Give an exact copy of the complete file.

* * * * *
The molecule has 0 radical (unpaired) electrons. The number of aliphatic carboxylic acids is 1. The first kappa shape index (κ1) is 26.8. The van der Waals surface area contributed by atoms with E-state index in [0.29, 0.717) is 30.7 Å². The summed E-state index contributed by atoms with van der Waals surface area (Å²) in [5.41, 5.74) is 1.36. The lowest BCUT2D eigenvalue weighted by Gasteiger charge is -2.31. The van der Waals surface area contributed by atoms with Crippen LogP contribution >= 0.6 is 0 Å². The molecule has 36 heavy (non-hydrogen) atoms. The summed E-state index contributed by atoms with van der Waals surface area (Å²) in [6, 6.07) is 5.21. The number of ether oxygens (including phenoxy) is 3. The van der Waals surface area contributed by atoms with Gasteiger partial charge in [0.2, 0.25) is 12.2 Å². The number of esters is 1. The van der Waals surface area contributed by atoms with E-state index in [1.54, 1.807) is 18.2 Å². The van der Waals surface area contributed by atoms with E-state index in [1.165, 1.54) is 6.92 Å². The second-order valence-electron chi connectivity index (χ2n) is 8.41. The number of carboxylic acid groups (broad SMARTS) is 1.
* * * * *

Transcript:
The molecule has 0 radical (unpaired) electrons. The number of aliphatic carboxylic acids is 1. The first kappa shape index (κ1) is 26.8. The van der Waals surface area contributed by atoms with E-state index in [0.29, 0.717) is 30.7 Å². The summed E-state index contributed by atoms with van der Waals surface area (Å²) in [5.41, 5.74) is 1.36. The lowest BCUT2D eigenvalue weighted by Gasteiger charge is -2.31. The van der Waals surface area contributed by atoms with Crippen LogP contribution >= 0.6 is 0 Å². The molecule has 36 heavy (non-hydrogen) atoms. The summed E-state index contributed by atoms with van der Waals surface area (Å²) in [6, 6.07) is 5.21. The number of ether oxygens (including phenoxy) is 3. The van der Waals surface area contributed by atoms with Gasteiger partial charge in [0.2, 0.25) is 12.2 Å². The number of esters is 1. The van der Waals surface area contributed by atoms with E-state index in [1.54, 1.807) is 18.2 Å². The van der Waals surface area contributed by atoms with E-state index in [1.165, 1.54) is 6.92 Å². The second-order valence-electron chi connectivity index (χ2n) is 8.41. The number of carboxylic acid groups (broad SMARTS) is 1.